Cowley County will start the interview process soon for a new director of Cowley County Emergency Communications (CCEC).


This position was left open when former director Carl Fortner resigned April 20.

Interviews for his replacement will begin Monday, according to County Administrator Lucas Goff.

CCEC and Fortner, who was hired in December 2015, were the subjects of a series of investigative articles earlier this year by Ark City Daily Bytes.

The investigative series was launched after Cowley County’s consolidated 911 dispatch center came under heated scrutiny during a meeting of the City Commission of Arkansas City. After the meeting, Ark City Daily Bytes requested and inspected numerous emails between city and county officials, spanning more than a year and a half, in order to verify claims made that night.

Former director Fortner

While investigating Fortner, Ark City Daily Bytes discovered a prior internal investigation in Florida, which was initiated against Fortner after harassment complaints by his former employees.

Before coming to Kansas, Fortner was employed as a dispatch director by the Bay County Sheriff’s Office in Bay County, Florida.

When Ark City Daily Bytes inquired into his employment, a completed investigation into claims of employee misconduct and workplace harassment by Fortner was found.

That investigation was opened March 25, 2015. During its course, 22 witnesses gave testimony and more than 550 pages of assorted evidence were compiled.

Exit interviews for 13 former employees were included in the investigation — a majority of those list poor work atmosphere or inadequate training as reasons for their departure.

The investigation concluded when a memorandum — dated May 27, 2015, and approved by two employees on May 29, 2015 — was released.

Attempts to contact Fortner for comments were unsuccessful.

Investigation findings

The memo contained the final findings of the internal investigation conducted by the Bay County Sheriff’s Office into Fortner’s conduct.

“Based on the information obtained during the course of this investigation, it has been determined that Mr. Fortner has violated Bay County Sheriff’s Office policy … by creating a hostile environment,” the memorandum states. These policies included code of conduct, workplace harassment and discrimination.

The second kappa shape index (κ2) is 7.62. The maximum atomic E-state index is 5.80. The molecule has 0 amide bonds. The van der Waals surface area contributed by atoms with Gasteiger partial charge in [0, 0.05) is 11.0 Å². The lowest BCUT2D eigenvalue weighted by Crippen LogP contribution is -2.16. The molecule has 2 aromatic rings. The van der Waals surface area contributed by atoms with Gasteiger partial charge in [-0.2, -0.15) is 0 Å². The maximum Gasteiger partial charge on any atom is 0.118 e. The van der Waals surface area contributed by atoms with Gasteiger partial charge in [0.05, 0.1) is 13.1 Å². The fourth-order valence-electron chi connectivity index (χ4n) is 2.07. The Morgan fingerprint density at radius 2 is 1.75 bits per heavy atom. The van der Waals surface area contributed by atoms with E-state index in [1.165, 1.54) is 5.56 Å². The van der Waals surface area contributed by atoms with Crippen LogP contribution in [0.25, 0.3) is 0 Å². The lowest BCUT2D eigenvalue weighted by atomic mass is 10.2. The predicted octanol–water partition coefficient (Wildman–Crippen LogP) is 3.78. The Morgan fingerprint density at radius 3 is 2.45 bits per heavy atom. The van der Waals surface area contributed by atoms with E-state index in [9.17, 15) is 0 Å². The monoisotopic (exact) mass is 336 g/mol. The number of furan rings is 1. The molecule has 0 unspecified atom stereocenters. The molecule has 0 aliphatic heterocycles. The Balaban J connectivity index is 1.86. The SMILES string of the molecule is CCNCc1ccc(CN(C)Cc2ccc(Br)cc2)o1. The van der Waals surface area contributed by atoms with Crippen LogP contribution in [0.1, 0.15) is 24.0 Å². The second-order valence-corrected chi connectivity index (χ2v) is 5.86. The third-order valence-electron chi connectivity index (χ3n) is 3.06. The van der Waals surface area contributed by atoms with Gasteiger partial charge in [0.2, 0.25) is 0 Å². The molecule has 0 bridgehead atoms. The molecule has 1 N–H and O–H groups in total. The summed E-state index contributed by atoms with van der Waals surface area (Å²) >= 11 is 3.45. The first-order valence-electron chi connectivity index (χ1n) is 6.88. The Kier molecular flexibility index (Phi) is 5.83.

“Though Mr. Fortner denies that (his) text messages, sticky notes, chats and/or emails are of a sexual nature or requests for dates, the employees who have received these messages have felt that they are inappropriate and have made them feel uncomfortable.

“Mr. Fortner also admits that when (one female employee) sent him the email about her concerns of being treated differently, he took that as her claiming he was discriminating against her and so he responded by saying, ‘I’ve explained myself more than I need to, in an effort to get things back on track. If they don’t, then we can all just get the lawyers involved.’”

The memo also took issue with Fortner’s management style.

“Mr. Fortner admits that he has spoken negatively about other employees to new employees in an attempt to keep the new employee out of the ‘drama,’” the memo states. “Mr. Fortner also admits to speaking in a commanding voice — he takes exception to the term ‘yelling’ — at (another female employee) while she is sitting at a position in the radio room.”

Fortner resigned around the same time the memo was released.

“Please accept my resignation from the position of communications manager for the Bay County Sheriff’s Office. It has been a pleasure serving the people of Bay County for the last eight years,” his resignation reads. “I would like to make my last day May 29, 2015.”

Hiring process

It remains unclear what hiring process was used when Fortner was hired by the county, more than six months after his resignation in Florida, or whether a background check was conducted that would have turned up the same open records Ark City Daily Bytes found in Florida.

“In terms of the process that was utilized to hire Carl a few years ago: I do not recall. You will need to contact the (county human resources) department and see what records they can share with you,” said former county administrator Jeremy Willmoth, who is now the Winfield city manager.

However, Willmoth’s replacement, Goff, said the procedure the county will use during this hiring process will be different than with Fortner.

“To the best of my knowledge, the (hiring practices used currently) are not consistent with what was used in the past,” Goff said.

Applicants will have to pass a Kansas Criminal Justice Information Systems (KCJIS) background check; typing, vision and hearing tests; and a drug screening, and also perform well on a simulated emergency call.

Goff also has assembled a group of emergency response officials from Cowley County to assist him in the interview process. They include:

  • Arkansas City Fire Chief Bobby Wolfe;
  • Interim Winfield Police Chief Brett Stone;
  • Brian Stone, Cowley County emergency management coordinator and interim CCEC director;
  • Cowley County Human Resources Director Kristi Imel.

If this group decides a polygraph would be beneficial, there is flexibility to do so, Goff said.

The hiring standards will comply to KCJIS and national CJIS standards, according to Goff.

“I can give you my word, the next person will have to adhere to those standards,” he said.